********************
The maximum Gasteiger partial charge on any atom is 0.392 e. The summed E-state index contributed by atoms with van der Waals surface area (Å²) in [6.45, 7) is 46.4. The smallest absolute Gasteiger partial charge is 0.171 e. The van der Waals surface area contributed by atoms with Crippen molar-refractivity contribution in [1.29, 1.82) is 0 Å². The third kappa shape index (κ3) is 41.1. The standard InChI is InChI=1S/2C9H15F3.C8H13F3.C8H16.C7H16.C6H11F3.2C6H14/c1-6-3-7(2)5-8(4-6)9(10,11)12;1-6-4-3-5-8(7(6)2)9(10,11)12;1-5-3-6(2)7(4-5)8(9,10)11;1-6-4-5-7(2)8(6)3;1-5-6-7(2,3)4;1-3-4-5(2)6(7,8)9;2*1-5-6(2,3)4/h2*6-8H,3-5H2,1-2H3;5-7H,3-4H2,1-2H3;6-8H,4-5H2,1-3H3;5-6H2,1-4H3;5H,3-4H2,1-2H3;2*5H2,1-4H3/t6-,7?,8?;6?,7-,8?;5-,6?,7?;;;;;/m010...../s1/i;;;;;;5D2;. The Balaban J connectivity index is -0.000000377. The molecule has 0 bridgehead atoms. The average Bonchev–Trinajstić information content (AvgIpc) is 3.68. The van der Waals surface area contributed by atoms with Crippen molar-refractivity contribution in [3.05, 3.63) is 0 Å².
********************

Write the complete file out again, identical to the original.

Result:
The maximum Gasteiger partial charge on any atom is 0.392 e. The summed E-state index contributed by atoms with van der Waals surface area (Å²) in [6.45, 7) is 46.4. The smallest absolute Gasteiger partial charge is 0.171 e. The van der Waals surface area contributed by atoms with Crippen molar-refractivity contribution in [1.29, 1.82) is 0 Å². The third kappa shape index (κ3) is 41.1. The standard InChI is InChI=1S/2C9H15F3.C8H13F3.C8H16.C7H16.C6H11F3.2C6H14/c1-6-3-7(2)5-8(4-6)9(10,11)12;1-6-4-3-5-8(7(6)2)9(10,11)12;1-5-3-6(2)7(4-5)8(9,10)11;1-6-4-5-7(2)8(6)3;1-5-6-7(2,3)4;1-3-4-5(2)6(7,8)9;2*1-5-6(2,3)4/h2*6-8H,3-5H2,1-2H3;5-7H,3-4H2,1-2H3;6-8H,4-5H2,1-3H3;5-6H2,1-4H3;5H,3-4H2,1-2H3;2*5H2,1-4H3/t6-,7?,8?;6?,7-,8?;5-,6?,7?;;;;;/m010...../s1/i;;;;;;5D2;. The Balaban J connectivity index is -0.000000377. The molecule has 0 bridgehead atoms. The average Bonchev–Trinajstić information content (AvgIpc) is 3.68. The van der Waals surface area contributed by atoms with Crippen molar-refractivity contribution in [3.05, 3.63) is 0 Å².